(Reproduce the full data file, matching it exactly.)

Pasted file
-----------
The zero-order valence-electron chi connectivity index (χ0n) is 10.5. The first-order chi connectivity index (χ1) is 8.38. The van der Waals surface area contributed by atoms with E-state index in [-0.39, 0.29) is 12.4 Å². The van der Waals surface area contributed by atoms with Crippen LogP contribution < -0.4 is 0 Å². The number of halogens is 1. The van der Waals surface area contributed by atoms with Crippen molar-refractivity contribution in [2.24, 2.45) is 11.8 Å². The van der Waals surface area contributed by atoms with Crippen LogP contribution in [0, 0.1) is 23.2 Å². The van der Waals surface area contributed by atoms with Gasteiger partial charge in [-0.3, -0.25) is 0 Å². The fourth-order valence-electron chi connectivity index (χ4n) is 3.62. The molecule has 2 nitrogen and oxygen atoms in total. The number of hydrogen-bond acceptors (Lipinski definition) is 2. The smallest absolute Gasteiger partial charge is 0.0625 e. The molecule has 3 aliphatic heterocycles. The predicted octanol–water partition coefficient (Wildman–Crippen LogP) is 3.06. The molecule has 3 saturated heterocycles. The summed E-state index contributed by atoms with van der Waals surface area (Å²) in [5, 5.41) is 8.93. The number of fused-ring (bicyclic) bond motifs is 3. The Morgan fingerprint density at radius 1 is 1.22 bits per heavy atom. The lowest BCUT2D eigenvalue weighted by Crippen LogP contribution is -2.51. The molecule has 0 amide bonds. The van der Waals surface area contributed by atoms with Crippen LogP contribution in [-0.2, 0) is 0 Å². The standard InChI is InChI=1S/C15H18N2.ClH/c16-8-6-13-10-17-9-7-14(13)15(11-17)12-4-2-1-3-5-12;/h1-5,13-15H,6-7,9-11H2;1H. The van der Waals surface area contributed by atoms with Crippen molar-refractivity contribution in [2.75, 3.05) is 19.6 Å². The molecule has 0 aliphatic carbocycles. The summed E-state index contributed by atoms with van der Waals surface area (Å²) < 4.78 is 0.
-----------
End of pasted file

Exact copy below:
The zero-order valence-electron chi connectivity index (χ0n) is 10.5. The first-order chi connectivity index (χ1) is 8.38. The van der Waals surface area contributed by atoms with E-state index in [-0.39, 0.29) is 12.4 Å². The van der Waals surface area contributed by atoms with Crippen LogP contribution < -0.4 is 0 Å². The number of halogens is 1. The van der Waals surface area contributed by atoms with Crippen molar-refractivity contribution in [2.24, 2.45) is 11.8 Å². The van der Waals surface area contributed by atoms with Crippen LogP contribution in [0, 0.1) is 23.2 Å². The van der Waals surface area contributed by atoms with Gasteiger partial charge in [-0.3, -0.25) is 0 Å². The fourth-order valence-electron chi connectivity index (χ4n) is 3.62. The molecule has 2 nitrogen and oxygen atoms in total. The number of hydrogen-bond acceptors (Lipinski definition) is 2. The smallest absolute Gasteiger partial charge is 0.0625 e. The molecule has 3 aliphatic heterocycles. The predicted octanol–water partition coefficient (Wildman–Crippen LogP) is 3.06. The molecule has 3 saturated heterocycles. The summed E-state index contributed by atoms with van der Waals surface area (Å²) in [5, 5.41) is 8.93. The number of fused-ring (bicyclic) bond motifs is 3. The Morgan fingerprint density at radius 1 is 1.22 bits per heavy atom. The lowest BCUT2D eigenvalue weighted by Crippen LogP contribution is -2.51. The molecule has 0 amide bonds. The van der Waals surface area contributed by atoms with Crippen LogP contribution in [-0.2, 0) is 0 Å². The standard InChI is InChI=1S/C15H18N2.ClH/c16-8-6-13-10-17-9-7-14(13)15(11-17)12-4-2-1-3-5-12;/h1-5,13-15H,6-7,9-11H2;1H. The van der Waals surface area contributed by atoms with Crippen molar-refractivity contribution in [2.75, 3.05) is 19.6 Å². The molecule has 0 aliphatic carbocycles. The summed E-state index contributed by atoms with van der Waals surface area (Å²) < 4.78 is 0.